Late Quaternary environmental change in the Southern Cape, South Africa, from stable carbon and oxygen isotopes in faunal tooth enamel from Boomplaas Cave

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Journal of Quaternary Science


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Pleistocene palaeoclimates and palaeoenvironments of southernmost Africa are important for understanding southern hemisphere climate dynamics and for reconstructing human evolution and early human settlement in this region. Measurements of δ13C in tooth enamel of 136 faunal specimens from the archaeological site of Boomplaas Cave, South Africa, show significant shifts in proportions of C3 and C4 vegetation from the earliest deposits, probably dating to Marine Isotope Stage (MIS) 5, to the late Holocene. Vegetation communities during the Last Glacial Maximum were strongly C3-dominated, indicating an eastward expansion of the winter rainfall zone at this time. This is consistent with climate models postulating northwards shift and/or intensification of the circumpolar westerly frontal systems during glacials. Winter rainfall and lower temperatures, both of which favour C3 grasses, were clearly more important than lower pCO2 (which favours C4 grasses) in determining the nature of the vegetation. The intervals 40–36 and 17–14k cal a BP supported substantial quantities of C4 grasses, indicating a greater proportion of summer rainfall at these times. These two intervals correspond with warmer climates as reflected in Antarctic ice cores. δ13C of an as yet unnamed caprine indicate that these animals were primarily C3 grazers.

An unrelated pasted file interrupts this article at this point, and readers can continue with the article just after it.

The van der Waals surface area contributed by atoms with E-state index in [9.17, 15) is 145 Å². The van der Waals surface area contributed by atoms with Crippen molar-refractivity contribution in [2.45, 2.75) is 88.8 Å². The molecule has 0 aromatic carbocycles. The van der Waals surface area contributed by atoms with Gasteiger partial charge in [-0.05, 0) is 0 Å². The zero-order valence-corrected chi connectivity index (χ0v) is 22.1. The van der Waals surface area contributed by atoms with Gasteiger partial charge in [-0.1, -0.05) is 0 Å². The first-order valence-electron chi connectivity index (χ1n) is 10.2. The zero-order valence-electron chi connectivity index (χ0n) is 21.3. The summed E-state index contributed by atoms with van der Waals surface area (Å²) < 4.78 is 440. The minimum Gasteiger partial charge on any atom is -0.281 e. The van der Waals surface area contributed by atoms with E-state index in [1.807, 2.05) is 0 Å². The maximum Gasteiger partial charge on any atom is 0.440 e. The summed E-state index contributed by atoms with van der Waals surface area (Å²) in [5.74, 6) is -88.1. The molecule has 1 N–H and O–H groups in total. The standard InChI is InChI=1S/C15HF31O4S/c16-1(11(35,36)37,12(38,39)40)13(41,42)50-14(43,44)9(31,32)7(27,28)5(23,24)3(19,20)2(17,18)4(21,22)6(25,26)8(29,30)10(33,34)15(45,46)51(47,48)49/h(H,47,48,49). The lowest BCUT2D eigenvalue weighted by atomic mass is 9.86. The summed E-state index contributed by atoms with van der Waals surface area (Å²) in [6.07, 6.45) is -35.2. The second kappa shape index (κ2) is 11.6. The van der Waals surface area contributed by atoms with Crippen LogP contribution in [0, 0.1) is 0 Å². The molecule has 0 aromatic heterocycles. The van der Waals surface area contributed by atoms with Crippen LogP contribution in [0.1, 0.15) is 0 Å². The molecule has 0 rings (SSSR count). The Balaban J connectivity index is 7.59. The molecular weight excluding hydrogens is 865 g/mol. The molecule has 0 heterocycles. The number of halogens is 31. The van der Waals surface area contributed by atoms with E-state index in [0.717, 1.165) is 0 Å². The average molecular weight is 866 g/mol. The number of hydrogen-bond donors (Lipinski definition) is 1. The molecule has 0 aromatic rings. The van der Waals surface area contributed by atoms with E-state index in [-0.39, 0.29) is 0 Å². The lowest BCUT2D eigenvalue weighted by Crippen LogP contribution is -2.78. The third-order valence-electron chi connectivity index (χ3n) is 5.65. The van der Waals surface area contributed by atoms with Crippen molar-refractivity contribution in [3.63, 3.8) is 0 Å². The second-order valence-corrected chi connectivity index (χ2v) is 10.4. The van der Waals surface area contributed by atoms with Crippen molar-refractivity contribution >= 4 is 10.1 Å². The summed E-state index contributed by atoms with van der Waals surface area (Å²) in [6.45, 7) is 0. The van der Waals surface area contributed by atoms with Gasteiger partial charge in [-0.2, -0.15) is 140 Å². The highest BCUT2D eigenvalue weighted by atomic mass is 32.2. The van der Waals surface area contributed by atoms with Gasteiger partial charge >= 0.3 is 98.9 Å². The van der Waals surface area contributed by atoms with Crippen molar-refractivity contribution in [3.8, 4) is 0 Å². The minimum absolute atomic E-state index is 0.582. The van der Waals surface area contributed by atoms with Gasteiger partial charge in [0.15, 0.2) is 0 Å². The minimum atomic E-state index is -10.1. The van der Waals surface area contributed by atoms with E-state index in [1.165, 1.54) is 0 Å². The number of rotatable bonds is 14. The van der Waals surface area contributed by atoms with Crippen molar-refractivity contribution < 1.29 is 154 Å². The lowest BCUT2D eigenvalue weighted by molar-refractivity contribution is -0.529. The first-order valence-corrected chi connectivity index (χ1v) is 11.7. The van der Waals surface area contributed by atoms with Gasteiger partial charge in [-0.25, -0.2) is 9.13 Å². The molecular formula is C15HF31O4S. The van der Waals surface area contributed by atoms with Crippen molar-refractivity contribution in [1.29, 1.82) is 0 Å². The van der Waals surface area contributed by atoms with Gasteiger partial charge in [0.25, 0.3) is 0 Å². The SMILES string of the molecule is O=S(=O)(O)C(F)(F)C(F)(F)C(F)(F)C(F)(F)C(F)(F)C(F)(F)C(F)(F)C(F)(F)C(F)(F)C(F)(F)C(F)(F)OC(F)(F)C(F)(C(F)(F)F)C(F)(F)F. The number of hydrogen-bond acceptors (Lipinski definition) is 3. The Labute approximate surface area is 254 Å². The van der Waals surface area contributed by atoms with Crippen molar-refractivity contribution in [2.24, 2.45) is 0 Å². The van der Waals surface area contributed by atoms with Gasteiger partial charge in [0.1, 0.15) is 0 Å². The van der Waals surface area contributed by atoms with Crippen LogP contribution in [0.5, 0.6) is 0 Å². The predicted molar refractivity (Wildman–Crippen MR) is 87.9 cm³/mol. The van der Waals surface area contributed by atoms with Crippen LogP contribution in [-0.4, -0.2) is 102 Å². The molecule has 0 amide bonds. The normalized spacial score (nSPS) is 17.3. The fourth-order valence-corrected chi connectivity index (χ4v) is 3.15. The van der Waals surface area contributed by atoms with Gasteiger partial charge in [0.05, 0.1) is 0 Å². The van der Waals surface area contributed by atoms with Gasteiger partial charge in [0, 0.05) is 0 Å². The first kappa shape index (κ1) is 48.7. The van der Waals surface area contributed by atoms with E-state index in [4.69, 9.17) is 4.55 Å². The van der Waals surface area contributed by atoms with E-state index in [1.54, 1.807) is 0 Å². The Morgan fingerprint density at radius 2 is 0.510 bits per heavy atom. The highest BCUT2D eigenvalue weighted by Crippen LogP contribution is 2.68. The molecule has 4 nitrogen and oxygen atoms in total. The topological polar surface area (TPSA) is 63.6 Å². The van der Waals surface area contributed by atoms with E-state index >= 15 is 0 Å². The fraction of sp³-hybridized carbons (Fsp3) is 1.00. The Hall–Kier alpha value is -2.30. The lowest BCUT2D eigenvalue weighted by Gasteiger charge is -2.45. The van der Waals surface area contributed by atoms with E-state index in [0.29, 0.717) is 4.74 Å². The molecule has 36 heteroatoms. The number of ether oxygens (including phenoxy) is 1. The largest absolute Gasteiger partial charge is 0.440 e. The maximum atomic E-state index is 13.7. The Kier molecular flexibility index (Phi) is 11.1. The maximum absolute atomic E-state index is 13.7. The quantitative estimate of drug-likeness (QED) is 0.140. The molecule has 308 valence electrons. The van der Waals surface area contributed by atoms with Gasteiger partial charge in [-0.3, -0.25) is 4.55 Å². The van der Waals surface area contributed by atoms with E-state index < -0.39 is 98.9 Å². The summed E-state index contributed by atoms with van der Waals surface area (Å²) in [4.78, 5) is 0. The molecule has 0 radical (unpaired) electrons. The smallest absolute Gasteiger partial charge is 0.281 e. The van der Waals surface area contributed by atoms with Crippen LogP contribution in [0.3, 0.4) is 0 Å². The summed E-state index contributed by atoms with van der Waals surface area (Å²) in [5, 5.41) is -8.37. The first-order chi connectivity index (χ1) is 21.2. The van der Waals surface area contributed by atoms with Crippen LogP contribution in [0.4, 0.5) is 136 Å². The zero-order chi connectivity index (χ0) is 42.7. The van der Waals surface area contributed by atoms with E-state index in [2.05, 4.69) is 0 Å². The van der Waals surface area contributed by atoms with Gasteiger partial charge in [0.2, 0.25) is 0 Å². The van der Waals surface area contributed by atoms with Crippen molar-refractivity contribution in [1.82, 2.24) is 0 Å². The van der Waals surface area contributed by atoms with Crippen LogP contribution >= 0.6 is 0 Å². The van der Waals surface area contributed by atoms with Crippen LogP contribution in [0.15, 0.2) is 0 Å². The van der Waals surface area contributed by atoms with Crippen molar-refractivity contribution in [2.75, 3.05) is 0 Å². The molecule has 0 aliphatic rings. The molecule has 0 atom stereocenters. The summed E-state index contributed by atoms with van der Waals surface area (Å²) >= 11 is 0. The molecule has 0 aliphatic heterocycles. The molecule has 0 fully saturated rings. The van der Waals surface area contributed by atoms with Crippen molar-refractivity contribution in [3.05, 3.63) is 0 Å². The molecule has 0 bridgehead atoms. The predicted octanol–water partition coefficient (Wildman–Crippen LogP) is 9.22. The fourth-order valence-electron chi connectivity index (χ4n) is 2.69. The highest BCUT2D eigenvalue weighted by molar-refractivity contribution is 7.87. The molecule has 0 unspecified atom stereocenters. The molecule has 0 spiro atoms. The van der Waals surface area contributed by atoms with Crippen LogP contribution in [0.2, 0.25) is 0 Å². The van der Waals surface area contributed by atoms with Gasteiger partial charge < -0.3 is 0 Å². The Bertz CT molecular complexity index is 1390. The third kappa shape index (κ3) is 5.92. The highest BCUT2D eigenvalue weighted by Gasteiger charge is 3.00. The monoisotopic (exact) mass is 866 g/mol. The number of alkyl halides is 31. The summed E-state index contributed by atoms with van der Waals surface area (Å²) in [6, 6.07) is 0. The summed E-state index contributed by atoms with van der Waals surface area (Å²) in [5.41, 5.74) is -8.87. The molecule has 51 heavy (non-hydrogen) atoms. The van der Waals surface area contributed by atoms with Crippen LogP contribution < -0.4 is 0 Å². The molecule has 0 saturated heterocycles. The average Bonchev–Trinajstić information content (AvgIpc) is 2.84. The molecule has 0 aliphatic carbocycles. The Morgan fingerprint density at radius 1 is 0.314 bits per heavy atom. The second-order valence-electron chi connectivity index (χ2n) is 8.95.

bioapatite, C3/C4, Last Glacial Maximum, palaeoclimate, palaeoenvironment

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